Helping Writers Become Authors

Keep Unlikable Characters From Alienating Readers

Keep Unlikable Characters From Alienating Readers

Keep Unlikable Characters From Alienating ReadersBecause a strong character arc often requires a deep change of personality in the main character, writers are sometimes forced to begin their stories from the rather compromising basis of a main character who is less than likable. In some instances—redemption stories and their ilk, in particular—the main character starts out being a real jerk. So how do you go about keeping readers interested in these potentially unlikable people during the interim before their character arcs transform them?

Sci-fi wizard Orson Scott Card offers one option in The Memory of Earth, the first book in his Homecoming Saga.

In this story, his main character, a young man named Nafai, starts out as an immature, mouthy, typically post-adolescent teenager. On the brink of becoming a man but still treated as a child by his older brothers, Nafai often exhibits rude, angry outbursts that irritate, infuriate, and alienate pretty much everyone around him.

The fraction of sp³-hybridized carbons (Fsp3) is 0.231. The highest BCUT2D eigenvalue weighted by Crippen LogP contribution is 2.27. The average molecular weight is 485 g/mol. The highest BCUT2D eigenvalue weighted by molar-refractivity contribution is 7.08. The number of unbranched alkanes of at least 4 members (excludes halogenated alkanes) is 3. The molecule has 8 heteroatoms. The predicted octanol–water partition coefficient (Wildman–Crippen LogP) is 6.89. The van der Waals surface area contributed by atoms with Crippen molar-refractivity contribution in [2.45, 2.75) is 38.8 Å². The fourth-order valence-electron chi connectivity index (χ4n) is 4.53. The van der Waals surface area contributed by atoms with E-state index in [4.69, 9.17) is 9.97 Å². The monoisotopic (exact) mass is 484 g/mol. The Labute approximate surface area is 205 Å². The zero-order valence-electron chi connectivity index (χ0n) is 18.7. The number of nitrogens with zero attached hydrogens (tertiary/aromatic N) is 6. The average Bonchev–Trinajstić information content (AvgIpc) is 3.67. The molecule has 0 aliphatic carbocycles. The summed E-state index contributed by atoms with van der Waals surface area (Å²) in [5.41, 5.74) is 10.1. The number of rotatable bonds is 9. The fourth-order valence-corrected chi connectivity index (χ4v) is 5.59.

In short, he’s not a very likable kid.

However, Card utilized that special feature of written fiction—the ability to show readers what’s happening inside the character’s mind—to keep readers from sharing the common belief in Nafai’s incorrigibility.

Card shows readers that Nafai’s intentions are much better than his actions. We see what the other characters do not: that Nafai doesn’t purposely antagonize people. Indeed, he sometimes goes out of his way to be considerate; he just doesn’t have the knack for making himself understood.

Nafai bears room for growth in his character arc, and because Card lets readers see that this young man has the potential for that growth, they’re willing to bear with his antics along the way.

Wordplayers, tell me your opinions! Have you ever written a character you feared readers wouldn’t like? Tell me in the comments!